In 2006 Rakai district had 79 health centres and two hospitals. HIV counseling and testing (HCT) and services for prevention of mother to child transmission (PMTCT) is offered at 23 of the health centres and at the two hospitals. Only four health units (two hospitals and two health centres) offer free ARVs. Rakai Health Sciences Programme (RHSP) a nongovernmental organization (NGO) also offers both HCT services and free ARVs in selected areas with 16 outreach sites. Other HIV/AIDS support organizations offer social support services to HIV-infected patients.

Data collection

In-depth interviews with key informants and semi structured interviews among PHAs were used as such a combination of methods has been found useful in explorative research related to health promotion for eliciting and understanding determinants for behaviour in Uganda. 1113 The in-depth interviews with key informants in this study allowed us to ask follow-up questions for immediate clarification based on the responses given. Furthermore, the use of semi-structured interviews among PHAs enabled us to estimate how common the perceived barriers were in this population.

The key informants were selected purposively depending on their knowledge on HIV/AIDS and its treatment and on experience with ART. The key informants selected included: four supervisors of ART clinics; four supervisors of ART outreach programs; four people from the district health team and the district administration (including the district health officer, district HIV/AIDs focal person, district health visitor, and the political secretary for health); seven representative of NGOs and community based Organisations (CBOs) involved in HIV/AIDS care, six counsellors, two PHAs who were eligible for ART but declined to start, three PHAs that had initiated ART and eight chief patients (these are senior PHAs who have initiated ART and help the district health system in provision of ART by peer counselling). In-depth interviews with the key informants regarding barriers PHAs face in accessing ART was done by one of the principal investigators (RK).

PHAs were selected from five treatment centres with probability proportionate to size sampling being used to determine the number of PHAs to be interviewed from each health facility. A consecutive sample of 384 PHAs were interviewed by four trained research assistants using a pre-tested interview schedule about: socio-economic situation, ease or difficulty of getting ART care, knowledge and beliefs towards ART, social support, stigma/discrimination, quality of care at ART treatment centres and on ways of improving ART provision. The sample size for PHAs was derived using the Kish's formula 14 for survey sampling of descriptive studies assuming a confidence interval of 95%, level of estimated parameters of 50% and an assumed precision of 5 percent.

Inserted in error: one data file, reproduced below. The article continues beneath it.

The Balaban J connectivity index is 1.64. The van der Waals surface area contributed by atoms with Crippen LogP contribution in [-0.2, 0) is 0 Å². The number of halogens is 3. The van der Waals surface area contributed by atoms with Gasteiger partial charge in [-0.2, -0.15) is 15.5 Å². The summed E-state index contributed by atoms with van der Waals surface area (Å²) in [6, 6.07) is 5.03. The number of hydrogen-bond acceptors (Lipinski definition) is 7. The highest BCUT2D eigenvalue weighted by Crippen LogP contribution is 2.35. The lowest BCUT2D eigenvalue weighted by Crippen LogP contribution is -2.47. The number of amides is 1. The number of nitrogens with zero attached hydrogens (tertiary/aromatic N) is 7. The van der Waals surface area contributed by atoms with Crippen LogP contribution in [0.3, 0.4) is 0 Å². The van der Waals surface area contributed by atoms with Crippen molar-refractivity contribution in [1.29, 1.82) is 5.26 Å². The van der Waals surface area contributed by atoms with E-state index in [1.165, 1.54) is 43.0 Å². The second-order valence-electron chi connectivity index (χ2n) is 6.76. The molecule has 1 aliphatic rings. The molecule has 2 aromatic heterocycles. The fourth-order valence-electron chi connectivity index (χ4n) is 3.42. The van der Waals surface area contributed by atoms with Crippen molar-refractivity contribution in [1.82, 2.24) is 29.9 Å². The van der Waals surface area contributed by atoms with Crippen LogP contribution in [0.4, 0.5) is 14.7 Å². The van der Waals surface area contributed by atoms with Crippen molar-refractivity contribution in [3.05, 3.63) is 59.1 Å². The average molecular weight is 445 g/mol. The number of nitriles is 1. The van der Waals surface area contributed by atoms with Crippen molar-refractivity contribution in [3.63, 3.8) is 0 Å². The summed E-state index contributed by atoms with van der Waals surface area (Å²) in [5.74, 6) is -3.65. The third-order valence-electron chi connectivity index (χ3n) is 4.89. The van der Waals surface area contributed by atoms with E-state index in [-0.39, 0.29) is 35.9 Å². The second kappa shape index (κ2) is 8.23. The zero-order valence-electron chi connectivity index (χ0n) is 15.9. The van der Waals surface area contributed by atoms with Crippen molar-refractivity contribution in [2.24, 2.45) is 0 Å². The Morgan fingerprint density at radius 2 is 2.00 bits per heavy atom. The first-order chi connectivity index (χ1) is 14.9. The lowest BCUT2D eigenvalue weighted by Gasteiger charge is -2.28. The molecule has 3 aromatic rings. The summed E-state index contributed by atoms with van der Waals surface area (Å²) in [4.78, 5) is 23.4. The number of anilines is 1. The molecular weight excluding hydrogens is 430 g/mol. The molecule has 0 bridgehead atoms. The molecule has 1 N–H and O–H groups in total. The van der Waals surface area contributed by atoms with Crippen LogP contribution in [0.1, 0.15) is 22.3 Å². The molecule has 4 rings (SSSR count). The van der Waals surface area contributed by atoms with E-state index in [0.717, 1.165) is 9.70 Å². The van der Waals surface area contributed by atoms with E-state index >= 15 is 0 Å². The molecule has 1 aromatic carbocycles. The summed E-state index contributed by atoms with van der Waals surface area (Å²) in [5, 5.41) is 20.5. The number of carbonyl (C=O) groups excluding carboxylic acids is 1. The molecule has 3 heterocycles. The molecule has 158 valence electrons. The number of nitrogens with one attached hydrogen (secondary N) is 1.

Data management and analysis

Data from the interviews with PHAs was double entered and analyzed using version 11 of SPSS computer software (SPSS Inc., Chicago, IL) to generate frequencies. The In-depth interviews were tape-recorded translated verbatim and transcribed in English. Analysis was done by identification of recurrent patterns and themes. 15 The technique constitutes of two steps. First the interviews were read in their entirety to identify themes that reoccur across the interview. 16 Second, thematic codes were developed from these identified themes that are consistent with the study objectives. These codes were then applied to the text. 17

Ethical considerations

The study was reviewed and passed by the institutional review board (IRB) of Makerere University School of Public Health and the Uganda National Council of Science and Technology. Informed consent was obtained from study participants. Confidentiality was ensured by keeping the identity of the interviewees anonymous.

Results

The data from the in-depth-interviews with key informant interviews (KI) and from the semi-structured interviews (SSI) with PHAs are presented in an integrated manner. Where appropriate note is made regarding agreement or lack of such between the two sources of information. There were a total of 422 study participants of who 38 participated as key Informants and 384 were PHAs who participated in the SSIs. The ages of the 384 PHAs ranged from 19–65 years with a median of 35 years. More than two thirds of the PHAs were women. The PHAs were generally of low socioeconomic status with low levels of formal education and predominantly being subsistence farmers. As seen in table 1, there were also high rates of widowhood and polygamous unions. Of the PHA, 273 (71%) had initiated ART. Most of the PHAs had recently undergone HCT with about 80% having tested after 2003.

Table 1
Social Demographic characteristics of PHA interviewed

Barriers to use of ART

90% of the 384 PHAs agreed on the existence of barriers associated with initiation or using ARVs. The most common barriers spontaneously mentioned by respondents were lack of education on ARVs, fear to be seen at the ART clinics, long distance to treatment centres and fear of HIV positive results (table 2). Four people (1%) mentioned only one barrier, 12 (3%) mentioned two barriers but 160 (42%) mentioned three barriers with an even higher number of 208 (54%) mentioning four barriers. PHAs responses on barriers to use of ARVs in the district were corroborated by key informants. Key informants mentioned barriers related to problems of community mobilization and education, access to ART treatment centres (long distances coupled with lack of money for transport), stigma and discrimination, negative beliefs of PHAs and the community towards ARVs, and problems inherent at ART treatment centres.